Pollygrind Film Award Best Music Video 2010
Soundtrack: Last Nights of Paris David Eng
Directed: Ginnetta Correli
Pollygrind Film Award Best Music Video 2010
Soundtrack: Last Nights of Paris David Eng
Directed: Ginnetta Correli
It is a one story flat. A box of a flat. One bedroom. One bath. A kitchen and a gas stove. The Dodge is parked in front of Mother’s apartment door like an old blue Chevy Nova parks in front of seedy trucker motel.
“Beatie open it up,” Mother says.
The box sits untouched on my lap. I try not to cry.
“Mom, you just got out of the hospital. How are you gonna take care of yourself let alone take care of me? Just let me go back to Daddy. Let Daddy take care of me.
You’re sick!” I say.
“Just open the box, Beatie.”
“No, it’s not gonna change anything.”
“Open the box!”
I open the box. The box is cardboard. Six pairs of jeans stacked, the same color, same style, and a pink flower dress with a petty coat. A blue and white bag of my favorite candy, the kind with coconut and almonds, sits at the top.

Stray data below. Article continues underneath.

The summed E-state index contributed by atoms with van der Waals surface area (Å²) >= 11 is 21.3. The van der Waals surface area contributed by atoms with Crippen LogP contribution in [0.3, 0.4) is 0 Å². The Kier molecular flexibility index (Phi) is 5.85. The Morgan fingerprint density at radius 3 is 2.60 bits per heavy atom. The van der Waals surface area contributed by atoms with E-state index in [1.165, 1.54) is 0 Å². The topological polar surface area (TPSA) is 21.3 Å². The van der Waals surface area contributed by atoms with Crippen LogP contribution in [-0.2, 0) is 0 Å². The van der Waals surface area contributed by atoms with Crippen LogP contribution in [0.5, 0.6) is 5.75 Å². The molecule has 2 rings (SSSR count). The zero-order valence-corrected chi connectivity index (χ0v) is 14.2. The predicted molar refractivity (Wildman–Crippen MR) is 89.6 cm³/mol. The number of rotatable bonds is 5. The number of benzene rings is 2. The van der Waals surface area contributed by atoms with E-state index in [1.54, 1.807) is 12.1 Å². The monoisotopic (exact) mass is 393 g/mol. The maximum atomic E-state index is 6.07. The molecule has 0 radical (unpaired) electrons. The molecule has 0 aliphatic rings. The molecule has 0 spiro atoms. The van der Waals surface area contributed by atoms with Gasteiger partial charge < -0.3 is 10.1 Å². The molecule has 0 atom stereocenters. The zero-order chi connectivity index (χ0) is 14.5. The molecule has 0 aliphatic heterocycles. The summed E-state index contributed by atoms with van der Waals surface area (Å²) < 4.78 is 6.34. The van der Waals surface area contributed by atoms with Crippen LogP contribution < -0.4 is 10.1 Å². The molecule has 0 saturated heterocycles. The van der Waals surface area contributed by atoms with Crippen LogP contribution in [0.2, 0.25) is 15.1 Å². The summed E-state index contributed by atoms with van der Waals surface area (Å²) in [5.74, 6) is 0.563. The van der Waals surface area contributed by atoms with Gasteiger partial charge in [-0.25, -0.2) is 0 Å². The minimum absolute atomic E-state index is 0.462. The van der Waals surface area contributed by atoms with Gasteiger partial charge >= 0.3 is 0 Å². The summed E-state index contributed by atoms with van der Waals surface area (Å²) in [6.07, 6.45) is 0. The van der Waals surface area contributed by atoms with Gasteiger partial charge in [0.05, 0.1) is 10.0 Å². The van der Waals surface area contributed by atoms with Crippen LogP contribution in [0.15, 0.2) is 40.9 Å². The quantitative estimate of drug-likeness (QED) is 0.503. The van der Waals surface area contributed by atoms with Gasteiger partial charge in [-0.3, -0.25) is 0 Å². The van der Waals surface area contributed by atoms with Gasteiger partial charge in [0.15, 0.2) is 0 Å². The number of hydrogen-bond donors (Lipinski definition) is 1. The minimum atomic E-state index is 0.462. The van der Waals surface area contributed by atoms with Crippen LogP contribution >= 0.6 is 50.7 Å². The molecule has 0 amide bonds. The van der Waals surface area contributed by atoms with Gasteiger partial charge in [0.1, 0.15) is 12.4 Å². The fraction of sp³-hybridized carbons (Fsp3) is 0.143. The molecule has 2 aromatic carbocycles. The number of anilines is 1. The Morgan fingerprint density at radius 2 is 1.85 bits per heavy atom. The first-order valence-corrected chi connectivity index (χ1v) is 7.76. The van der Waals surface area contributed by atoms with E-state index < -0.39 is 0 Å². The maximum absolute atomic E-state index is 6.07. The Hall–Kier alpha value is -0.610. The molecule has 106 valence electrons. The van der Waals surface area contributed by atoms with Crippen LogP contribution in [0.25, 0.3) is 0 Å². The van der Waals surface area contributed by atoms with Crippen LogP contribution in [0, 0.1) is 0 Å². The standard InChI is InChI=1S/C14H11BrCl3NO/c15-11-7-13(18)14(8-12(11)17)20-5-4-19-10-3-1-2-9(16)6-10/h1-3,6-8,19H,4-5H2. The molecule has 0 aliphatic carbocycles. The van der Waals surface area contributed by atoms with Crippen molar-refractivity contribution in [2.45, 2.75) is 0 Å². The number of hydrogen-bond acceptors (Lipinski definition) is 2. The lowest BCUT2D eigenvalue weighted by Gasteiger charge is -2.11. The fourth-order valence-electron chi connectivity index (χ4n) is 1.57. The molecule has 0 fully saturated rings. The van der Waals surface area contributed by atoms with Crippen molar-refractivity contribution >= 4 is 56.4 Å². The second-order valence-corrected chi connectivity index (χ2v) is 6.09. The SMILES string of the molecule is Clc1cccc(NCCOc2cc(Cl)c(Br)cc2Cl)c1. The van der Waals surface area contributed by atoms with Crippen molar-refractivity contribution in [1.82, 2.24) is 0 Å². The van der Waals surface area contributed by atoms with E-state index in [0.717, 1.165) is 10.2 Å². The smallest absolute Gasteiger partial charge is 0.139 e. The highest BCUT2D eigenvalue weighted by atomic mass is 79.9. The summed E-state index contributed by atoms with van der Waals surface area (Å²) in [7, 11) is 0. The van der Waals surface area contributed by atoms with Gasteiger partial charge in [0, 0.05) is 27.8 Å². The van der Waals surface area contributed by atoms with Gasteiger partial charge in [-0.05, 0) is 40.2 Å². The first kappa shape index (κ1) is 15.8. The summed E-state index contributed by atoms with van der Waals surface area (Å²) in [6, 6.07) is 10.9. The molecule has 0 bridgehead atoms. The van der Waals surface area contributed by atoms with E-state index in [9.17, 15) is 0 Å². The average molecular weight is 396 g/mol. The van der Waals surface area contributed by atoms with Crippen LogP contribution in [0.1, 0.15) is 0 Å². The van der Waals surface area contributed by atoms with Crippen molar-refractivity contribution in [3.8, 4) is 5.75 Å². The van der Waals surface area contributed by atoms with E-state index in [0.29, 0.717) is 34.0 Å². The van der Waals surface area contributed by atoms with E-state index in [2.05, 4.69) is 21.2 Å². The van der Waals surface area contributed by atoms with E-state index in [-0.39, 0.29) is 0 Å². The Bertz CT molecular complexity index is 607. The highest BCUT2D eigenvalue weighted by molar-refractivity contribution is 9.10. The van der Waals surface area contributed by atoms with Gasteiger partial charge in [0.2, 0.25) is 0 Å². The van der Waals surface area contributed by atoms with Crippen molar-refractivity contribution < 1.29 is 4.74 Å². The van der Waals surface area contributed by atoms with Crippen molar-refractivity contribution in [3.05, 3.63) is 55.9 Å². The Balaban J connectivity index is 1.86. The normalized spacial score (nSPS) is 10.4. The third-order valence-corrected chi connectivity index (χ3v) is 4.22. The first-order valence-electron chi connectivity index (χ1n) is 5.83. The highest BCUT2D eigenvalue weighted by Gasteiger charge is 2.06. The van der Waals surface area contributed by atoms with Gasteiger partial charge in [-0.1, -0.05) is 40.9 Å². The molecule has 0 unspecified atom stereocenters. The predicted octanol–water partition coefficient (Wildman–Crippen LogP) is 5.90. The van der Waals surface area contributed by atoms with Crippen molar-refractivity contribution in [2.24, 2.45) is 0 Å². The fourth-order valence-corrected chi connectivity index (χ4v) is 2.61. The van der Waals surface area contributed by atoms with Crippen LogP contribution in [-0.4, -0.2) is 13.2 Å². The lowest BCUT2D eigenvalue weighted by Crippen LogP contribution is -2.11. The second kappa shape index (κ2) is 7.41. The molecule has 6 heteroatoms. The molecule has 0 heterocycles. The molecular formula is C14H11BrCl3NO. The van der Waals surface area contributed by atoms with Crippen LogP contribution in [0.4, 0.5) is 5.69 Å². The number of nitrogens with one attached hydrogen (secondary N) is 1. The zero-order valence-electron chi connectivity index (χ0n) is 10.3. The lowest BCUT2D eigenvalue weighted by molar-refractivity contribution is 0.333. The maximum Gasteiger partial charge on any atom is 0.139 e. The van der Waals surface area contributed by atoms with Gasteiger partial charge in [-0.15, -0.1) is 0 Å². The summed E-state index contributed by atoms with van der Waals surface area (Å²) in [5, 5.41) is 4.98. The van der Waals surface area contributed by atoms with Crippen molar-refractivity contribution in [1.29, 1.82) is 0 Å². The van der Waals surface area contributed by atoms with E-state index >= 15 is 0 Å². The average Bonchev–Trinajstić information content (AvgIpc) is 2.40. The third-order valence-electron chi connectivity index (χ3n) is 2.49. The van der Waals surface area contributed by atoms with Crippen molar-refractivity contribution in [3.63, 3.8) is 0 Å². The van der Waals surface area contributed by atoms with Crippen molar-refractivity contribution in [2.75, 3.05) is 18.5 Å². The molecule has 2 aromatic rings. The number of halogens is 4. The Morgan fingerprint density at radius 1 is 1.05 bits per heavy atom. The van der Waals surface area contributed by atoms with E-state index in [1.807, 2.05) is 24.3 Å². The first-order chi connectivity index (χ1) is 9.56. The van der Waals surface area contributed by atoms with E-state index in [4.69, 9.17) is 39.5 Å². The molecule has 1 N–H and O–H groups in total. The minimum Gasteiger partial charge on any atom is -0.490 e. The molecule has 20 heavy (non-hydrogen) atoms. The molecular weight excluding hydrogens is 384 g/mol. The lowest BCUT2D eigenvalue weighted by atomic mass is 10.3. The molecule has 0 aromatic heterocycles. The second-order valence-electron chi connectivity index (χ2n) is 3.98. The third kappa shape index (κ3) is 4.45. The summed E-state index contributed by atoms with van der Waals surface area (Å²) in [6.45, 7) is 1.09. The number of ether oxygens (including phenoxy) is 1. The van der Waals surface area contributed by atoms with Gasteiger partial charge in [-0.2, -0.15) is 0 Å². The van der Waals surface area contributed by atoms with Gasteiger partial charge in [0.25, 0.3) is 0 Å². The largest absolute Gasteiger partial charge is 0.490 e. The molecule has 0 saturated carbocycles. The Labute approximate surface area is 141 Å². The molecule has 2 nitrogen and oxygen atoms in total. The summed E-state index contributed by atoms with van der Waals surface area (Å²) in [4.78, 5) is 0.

“Just eat some candy,” Mother says. “I bought you some of those saddle back Ditto brand jeans you always wanted.”
“I don’t want them.”
“Then just eat the candy.”
I open the bag and stick a bite size candy bar in my mouth. The taste of tears and chocolate makes my throat dry and my tongue salty.
Mother watches me. She takes a hard inhale of her Salem.
“I bought you some Barbie, dolls too.”
Mother coughs a fur ball and rubs her eyes. Her fingers twitch.
I run to the door. Father. I know it’s cFather.
“Move outta my way, Larry.”
“Look Beatie, your dad isn’t gonna come and take you home.” Larry stands at the front of the door. His butt rubbing the doorknob.
“Larry, get outta my way.”
Larry shakes his head.”You’re a dumb bunny, Beatie.”
“Please just open the door,” I say.
“Open the door,” Mother says. Larry opens the door. I see Father. He sits in the Datsun. I run to the car. The car moves in reverse. Father does not see me.